Mudumalai Wildlife Sanctuary

Fast Facts

Area

321 sq km

Languages Spoken

Tamil, English

Altitude 350-1,266 m above sea level
Maximum Temperature 24.30°C
Minimum Temperature 4.80°C
Best Time to Visit June to September and October to December
STD Code 0423 (Ooty)

Nestled amidst the Nilgiri Hills in Tamil Nadu, Mudumalai is a part of the greater Nilgiri Biosphere Reserve. It is one of the most important wildlife sanctuaries in South India. The name Mudumalai stands for the ancient hill range that descends down to the Mysore plateau and contiguous with Bandipur forest reserve, which gives it wider access to elephants and gaurs. The approach to the sanctuary from Ooty is spectacular, twisting, and turning down 36 hairpin bends through wooded hills and past waterfalls.

Location

Mudumalai Wildlife Sanctuary is situated in the northwestern corner of Tamil Nadu at a distance of around 80 km from Coimbatore and 64 km from Udhagamandalam (also Ooty). It is also a part of the Nilgiri Biosphere reserve along with Bandipur National Park in Karnataka and Wynad Sanctuary in Kerala. The sanctuary extends from the latitude 11°32'-11°43' in the North to longitude 76°22'-76°45' in the East.

Best Time To Visit

Despite its location in the Nilgiris, the climate of Mudumalai is different from the adjoining region. The summers (April to June) are hot while winters (December and January) are very cold. The western part of the sanctuary receives more rain than the eastern side during southwestern monsoon (June to September) while the eastern region receives more rain during the northwest monsoon (October to December). Overall, there is not much difference in the temperature. The park can be visited at most times of the year, but the best seasons are from March to June and September to October.

Tourists Attractions

Flora - Mudumalai has three types of forests, i.e., tropical moist deciduous, tropical dry deciduous, and southern tropical thorn. Mixed vegetation types are also present in addition to the tropical moist deciduous forests in regions where rainfall is higher.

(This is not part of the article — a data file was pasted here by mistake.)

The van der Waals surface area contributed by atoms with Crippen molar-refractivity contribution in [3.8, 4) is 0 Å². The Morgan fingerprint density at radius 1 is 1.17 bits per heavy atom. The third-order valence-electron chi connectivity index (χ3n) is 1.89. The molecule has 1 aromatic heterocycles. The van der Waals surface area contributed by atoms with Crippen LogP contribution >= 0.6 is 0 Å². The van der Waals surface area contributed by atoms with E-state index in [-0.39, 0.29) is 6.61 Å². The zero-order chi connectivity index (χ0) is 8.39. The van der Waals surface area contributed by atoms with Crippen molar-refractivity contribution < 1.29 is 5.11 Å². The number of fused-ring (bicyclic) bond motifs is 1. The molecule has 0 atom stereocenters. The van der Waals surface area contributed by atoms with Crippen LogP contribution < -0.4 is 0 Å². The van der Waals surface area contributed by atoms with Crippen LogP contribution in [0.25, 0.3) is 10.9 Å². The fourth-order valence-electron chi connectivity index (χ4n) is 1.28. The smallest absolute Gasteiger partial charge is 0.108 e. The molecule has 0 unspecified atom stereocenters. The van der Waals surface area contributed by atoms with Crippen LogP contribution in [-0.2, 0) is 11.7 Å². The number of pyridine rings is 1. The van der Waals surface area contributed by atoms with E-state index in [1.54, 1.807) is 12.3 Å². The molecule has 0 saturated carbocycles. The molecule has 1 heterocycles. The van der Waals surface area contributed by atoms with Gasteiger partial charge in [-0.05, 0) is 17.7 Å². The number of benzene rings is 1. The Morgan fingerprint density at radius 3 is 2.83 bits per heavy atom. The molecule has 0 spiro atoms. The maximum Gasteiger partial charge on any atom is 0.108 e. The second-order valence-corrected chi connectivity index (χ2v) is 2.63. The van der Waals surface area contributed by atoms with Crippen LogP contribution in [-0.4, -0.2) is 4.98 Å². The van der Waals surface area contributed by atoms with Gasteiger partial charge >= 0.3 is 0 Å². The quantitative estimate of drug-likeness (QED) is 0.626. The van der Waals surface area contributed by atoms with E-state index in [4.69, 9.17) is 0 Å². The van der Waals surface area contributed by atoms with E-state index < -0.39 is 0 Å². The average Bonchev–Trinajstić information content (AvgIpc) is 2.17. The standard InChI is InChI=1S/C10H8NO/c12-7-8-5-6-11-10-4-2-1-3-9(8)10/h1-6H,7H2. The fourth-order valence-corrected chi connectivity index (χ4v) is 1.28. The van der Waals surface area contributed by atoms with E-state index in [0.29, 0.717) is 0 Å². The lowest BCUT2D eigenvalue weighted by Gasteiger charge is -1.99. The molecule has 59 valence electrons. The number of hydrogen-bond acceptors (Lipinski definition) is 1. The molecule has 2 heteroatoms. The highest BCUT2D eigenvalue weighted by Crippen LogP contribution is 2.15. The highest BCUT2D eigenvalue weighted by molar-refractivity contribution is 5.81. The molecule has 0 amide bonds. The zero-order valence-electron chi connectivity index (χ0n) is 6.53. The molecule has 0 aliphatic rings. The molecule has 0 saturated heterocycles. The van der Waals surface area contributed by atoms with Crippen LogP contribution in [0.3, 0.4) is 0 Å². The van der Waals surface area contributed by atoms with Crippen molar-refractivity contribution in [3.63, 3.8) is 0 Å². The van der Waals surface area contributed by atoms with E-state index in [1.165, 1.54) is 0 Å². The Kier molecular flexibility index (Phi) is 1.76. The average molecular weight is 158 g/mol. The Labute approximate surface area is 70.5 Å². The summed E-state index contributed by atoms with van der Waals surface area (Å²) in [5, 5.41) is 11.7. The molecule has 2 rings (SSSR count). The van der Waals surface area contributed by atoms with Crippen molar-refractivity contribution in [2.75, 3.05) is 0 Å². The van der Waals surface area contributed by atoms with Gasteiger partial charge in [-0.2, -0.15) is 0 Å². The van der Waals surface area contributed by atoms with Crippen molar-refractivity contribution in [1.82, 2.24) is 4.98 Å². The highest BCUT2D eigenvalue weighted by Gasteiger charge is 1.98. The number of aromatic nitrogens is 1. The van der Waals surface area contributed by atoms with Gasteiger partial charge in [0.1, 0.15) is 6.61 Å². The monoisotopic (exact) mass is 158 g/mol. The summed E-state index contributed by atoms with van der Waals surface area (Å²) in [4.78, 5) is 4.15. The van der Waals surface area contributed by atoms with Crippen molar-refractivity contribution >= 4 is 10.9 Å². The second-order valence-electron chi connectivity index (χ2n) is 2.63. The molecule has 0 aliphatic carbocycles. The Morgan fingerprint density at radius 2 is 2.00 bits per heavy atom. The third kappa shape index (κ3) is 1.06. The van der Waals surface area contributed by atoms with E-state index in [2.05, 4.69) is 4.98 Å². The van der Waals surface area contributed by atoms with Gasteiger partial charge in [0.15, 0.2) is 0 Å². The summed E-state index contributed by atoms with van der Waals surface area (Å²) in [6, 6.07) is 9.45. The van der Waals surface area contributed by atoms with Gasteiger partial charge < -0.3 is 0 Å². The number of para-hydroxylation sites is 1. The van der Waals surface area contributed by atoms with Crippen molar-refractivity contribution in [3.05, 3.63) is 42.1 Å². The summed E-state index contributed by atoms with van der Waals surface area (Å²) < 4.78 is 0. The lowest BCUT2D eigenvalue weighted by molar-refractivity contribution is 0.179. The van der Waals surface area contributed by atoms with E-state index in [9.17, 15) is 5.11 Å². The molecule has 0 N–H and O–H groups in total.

Tropical dry deciduous forests are limited to the eastern side of the forest but merges into thorn forest where rainfall is low. Southern tropical thorn forest or scrub jungles are present in parts of Avarihalla, Moyar, and Bokkapuram blocks. Thorny and fleshy species, both of which are xerophytic adaptations, are characteristic of this vegetation type. Narrow belts of riverine vegetation occur along stream banks, notably the Moyar. There are teak plantations, particularly in Benne Block, and a eucalyptus plantation in the Masinagudi area.

Fauna - Wildlife in Mudumalai is very similar to other sanctuaries in Nilgiris, but is richer in avifauna. The predominant faunal species in this region are bonnet macaque and common langur. Tigers and leopards are also denizens of this place but they are a rare sight. Other important species are giant squirrels, flying squirrels, elephants, gaurs, sambar, chital, barking deer, mouse deer.

The avifaunal species in the sanctuary include racket-tailed drongo, black woodpecker, parakeets, barbets, mynas, cuckoos, Malabar trogon, Malabar gray hornbill, crested hawk eagle, and crested serpent eagle.

Places Around Mudumalai

Ooty - Situated amidst the blue mountains of the Nilgiris in Tamil Nadu, Ooty is situated around 64 km from Mudumalai Wildlife Sanctuary. It is an erstwhile British township that draws thousands of tourists every year by its sheer beauty.

Coimbatore is an important industrial city situated at a distance of around 160 km from Mudumalai Wildlife Sanctuary. Being an important textile-manufacturing center in India, it is also known as the 'Manchester of South India'. There are more than a hundred textile mills in and around Coimbatore apart from a number of other manufacturing units, which produce engineering equipment and electronic items.

Bandipur National Park and Tiger Reserve is one of the earliest tiger reserves in the southern Indian state of Karnataka. It is the natural habitat of Asiatic elephants and tigers. The park has one of the best-planned road systems in Indian wildlife sanctuaries and forms a part of Nilgiri Biosphere Reserve. There are several other wildlife sanctuaries in the region, namely, Nagarhole, Wynad, and Mudumalai, all of which can be combined to create a single visit.

How To Reach

By Air - Coimbatore (160 km) is the nearest airport connected to many places in India like Mumbai, Chennai, and Kozhikode.

By Rail - The nearest important railway station is Ooty (also Udhagamandalam) at a distance of 64 km. The sanctuary is well connected with other places in the region by good all-weather roads.

Ask for Booking
Yes Plan my Trip